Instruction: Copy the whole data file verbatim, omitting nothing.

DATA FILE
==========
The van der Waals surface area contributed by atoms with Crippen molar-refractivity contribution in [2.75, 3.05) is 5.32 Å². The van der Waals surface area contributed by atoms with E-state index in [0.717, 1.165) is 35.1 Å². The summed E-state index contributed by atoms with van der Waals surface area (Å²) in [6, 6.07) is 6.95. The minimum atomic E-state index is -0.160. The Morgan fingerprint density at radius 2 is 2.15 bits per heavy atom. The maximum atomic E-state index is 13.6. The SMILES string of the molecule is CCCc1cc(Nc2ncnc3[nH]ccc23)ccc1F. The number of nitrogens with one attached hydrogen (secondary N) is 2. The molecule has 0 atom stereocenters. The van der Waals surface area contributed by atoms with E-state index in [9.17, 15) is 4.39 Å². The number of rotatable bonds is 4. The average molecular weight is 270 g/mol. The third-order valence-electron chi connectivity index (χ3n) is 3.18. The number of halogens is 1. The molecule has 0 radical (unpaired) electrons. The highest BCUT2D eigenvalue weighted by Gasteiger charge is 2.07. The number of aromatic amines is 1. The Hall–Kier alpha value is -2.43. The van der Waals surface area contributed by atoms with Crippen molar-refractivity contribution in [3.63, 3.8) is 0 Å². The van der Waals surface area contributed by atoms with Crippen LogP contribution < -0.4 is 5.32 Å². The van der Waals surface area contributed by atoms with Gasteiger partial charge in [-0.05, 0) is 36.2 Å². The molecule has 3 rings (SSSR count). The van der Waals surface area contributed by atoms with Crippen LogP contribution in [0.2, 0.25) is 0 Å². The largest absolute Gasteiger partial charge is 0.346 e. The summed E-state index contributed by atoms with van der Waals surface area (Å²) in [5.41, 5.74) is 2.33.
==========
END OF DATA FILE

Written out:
The van der Waals surface area contributed by atoms with Crippen molar-refractivity contribution in [2.75, 3.05) is 5.32 Å². The van der Waals surface area contributed by atoms with E-state index in [0.717, 1.165) is 35.1 Å². The summed E-state index contributed by atoms with van der Waals surface area (Å²) in [6, 6.07) is 6.95. The minimum atomic E-state index is -0.160. The Morgan fingerprint density at radius 2 is 2.15 bits per heavy atom. The maximum atomic E-state index is 13.6. The SMILES string of the molecule is CCCc1cc(Nc2ncnc3[nH]ccc23)ccc1F. The number of nitrogens with one attached hydrogen (secondary N) is 2. The molecule has 0 atom stereocenters. The van der Waals surface area contributed by atoms with E-state index in [9.17, 15) is 4.39 Å². The number of rotatable bonds is 4. The average molecular weight is 270 g/mol. The third-order valence-electron chi connectivity index (χ3n) is 3.18. The number of halogens is 1. The molecule has 0 radical (unpaired) electrons. The highest BCUT2D eigenvalue weighted by Gasteiger charge is 2.07. The number of aromatic amines is 1. The Hall–Kier alpha value is -2.43. The van der Waals surface area contributed by atoms with Crippen molar-refractivity contribution in [3.63, 3.8) is 0 Å². The van der Waals surface area contributed by atoms with Crippen LogP contribution < -0.4 is 5.32 Å². The van der Waals surface area contributed by atoms with Gasteiger partial charge in [-0.05, 0) is 36.2 Å². The molecule has 3 rings (SSSR count). The van der Waals surface area contributed by atoms with Crippen LogP contribution in [0.2, 0.25) is 0 Å². The largest absolute Gasteiger partial charge is 0.346 e. The summed E-state index contributed by atoms with van der Waals surface area (Å²) in [5.41, 5.74) is 2.33.